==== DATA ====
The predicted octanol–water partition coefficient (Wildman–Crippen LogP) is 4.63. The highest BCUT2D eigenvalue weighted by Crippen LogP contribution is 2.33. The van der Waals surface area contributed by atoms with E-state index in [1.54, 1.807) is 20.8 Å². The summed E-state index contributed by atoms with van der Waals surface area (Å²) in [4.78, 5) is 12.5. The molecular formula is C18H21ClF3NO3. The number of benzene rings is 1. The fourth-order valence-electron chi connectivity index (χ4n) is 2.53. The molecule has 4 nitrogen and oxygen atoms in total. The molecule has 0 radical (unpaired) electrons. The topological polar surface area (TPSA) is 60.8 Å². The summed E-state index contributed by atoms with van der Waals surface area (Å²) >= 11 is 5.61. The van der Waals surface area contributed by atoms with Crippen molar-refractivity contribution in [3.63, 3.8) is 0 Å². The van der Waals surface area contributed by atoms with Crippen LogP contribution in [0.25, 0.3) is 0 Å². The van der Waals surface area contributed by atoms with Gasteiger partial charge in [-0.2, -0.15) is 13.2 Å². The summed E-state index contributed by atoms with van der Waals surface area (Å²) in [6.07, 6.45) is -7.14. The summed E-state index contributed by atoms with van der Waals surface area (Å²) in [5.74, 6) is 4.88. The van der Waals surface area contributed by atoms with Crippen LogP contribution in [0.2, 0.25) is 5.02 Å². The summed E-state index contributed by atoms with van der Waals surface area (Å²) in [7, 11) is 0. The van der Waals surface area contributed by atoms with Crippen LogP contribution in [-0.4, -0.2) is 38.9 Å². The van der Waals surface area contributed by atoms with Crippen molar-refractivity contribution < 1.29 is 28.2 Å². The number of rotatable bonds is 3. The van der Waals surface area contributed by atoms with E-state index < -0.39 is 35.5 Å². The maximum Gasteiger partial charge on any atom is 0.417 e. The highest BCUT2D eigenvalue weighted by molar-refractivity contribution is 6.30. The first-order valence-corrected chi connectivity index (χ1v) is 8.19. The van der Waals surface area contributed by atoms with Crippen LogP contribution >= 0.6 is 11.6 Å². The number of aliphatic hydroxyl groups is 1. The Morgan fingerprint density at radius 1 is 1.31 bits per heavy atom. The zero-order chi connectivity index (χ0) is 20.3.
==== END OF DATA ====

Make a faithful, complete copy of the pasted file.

The predicted octanol–water partition coefficient (Wildman–Crippen LogP) is 4.63. The highest BCUT2D eigenvalue weighted by Crippen LogP contribution is 2.33. The van der Waals surface area contributed by atoms with E-state index in [1.54, 1.807) is 20.8 Å². The summed E-state index contributed by atoms with van der Waals surface area (Å²) in [4.78, 5) is 12.5. The molecular formula is C18H21ClF3NO3. The number of benzene rings is 1. The fourth-order valence-electron chi connectivity index (χ4n) is 2.53. The molecule has 4 nitrogen and oxygen atoms in total. The molecule has 0 radical (unpaired) electrons. The topological polar surface area (TPSA) is 60.8 Å². The summed E-state index contributed by atoms with van der Waals surface area (Å²) >= 11 is 5.61. The van der Waals surface area contributed by atoms with Crippen molar-refractivity contribution in [3.63, 3.8) is 0 Å². The van der Waals surface area contributed by atoms with Crippen LogP contribution in [0.25, 0.3) is 0 Å². The van der Waals surface area contributed by atoms with Gasteiger partial charge in [-0.2, -0.15) is 13.2 Å². The summed E-state index contributed by atoms with van der Waals surface area (Å²) in [6.07, 6.45) is -7.14. The summed E-state index contributed by atoms with van der Waals surface area (Å²) in [5.74, 6) is 4.88. The van der Waals surface area contributed by atoms with Crippen LogP contribution in [0.2, 0.25) is 5.02 Å². The summed E-state index contributed by atoms with van der Waals surface area (Å²) in [7, 11) is 0. The van der Waals surface area contributed by atoms with Crippen LogP contribution in [-0.4, -0.2) is 38.9 Å². The van der Waals surface area contributed by atoms with Crippen molar-refractivity contribution < 1.29 is 28.2 Å². The number of rotatable bonds is 3. The van der Waals surface area contributed by atoms with E-state index < -0.39 is 35.5 Å². The maximum Gasteiger partial charge on any atom is 0.417 e. The highest BCUT2D eigenvalue weighted by molar-refractivity contribution is 6.30. The first-order valence-corrected chi connectivity index (χ1v) is 8.19. The van der Waals surface area contributed by atoms with Crippen LogP contribution >= 0.6 is 11.6 Å². The number of aliphatic hydroxyl groups is 1. The Morgan fingerprint density at radius 1 is 1.31 bits per heavy atom. The zero-order chi connectivity index (χ0) is 20.3.